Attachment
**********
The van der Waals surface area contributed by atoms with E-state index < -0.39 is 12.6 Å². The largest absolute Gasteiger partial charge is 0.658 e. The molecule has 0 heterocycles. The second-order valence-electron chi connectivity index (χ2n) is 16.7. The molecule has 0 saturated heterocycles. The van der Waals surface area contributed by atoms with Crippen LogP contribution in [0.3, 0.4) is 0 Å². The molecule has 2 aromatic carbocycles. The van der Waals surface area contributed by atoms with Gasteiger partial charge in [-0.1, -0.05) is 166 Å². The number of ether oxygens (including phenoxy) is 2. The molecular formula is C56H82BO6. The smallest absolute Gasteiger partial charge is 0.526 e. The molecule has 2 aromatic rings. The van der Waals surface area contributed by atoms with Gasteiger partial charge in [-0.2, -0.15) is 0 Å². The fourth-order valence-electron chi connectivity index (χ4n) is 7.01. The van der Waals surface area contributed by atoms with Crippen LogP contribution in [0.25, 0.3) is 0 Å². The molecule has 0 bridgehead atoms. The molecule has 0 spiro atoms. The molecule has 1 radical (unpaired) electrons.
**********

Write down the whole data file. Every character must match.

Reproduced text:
The van der Waals surface area contributed by atoms with E-state index < -0.39 is 12.6 Å². The largest absolute Gasteiger partial charge is 0.658 e. The molecule has 0 heterocycles. The second-order valence-electron chi connectivity index (χ2n) is 16.7. The molecule has 0 saturated heterocycles. The van der Waals surface area contributed by atoms with Crippen LogP contribution in [0.3, 0.4) is 0 Å². The molecule has 2 aromatic carbocycles. The van der Waals surface area contributed by atoms with Gasteiger partial charge in [-0.1, -0.05) is 166 Å². The number of ether oxygens (including phenoxy) is 2. The molecular formula is C56H82BO6. The smallest absolute Gasteiger partial charge is 0.526 e. The molecule has 2 aromatic rings. The van der Waals surface area contributed by atoms with Gasteiger partial charge in [-0.2, -0.15) is 0 Å². The fourth-order valence-electron chi connectivity index (χ4n) is 7.01. The van der Waals surface area contributed by atoms with Crippen LogP contribution in [0.25, 0.3) is 0 Å². The molecule has 0 bridgehead atoms. The molecule has 0 spiro atoms. The molecule has 1 radical (unpaired) electrons.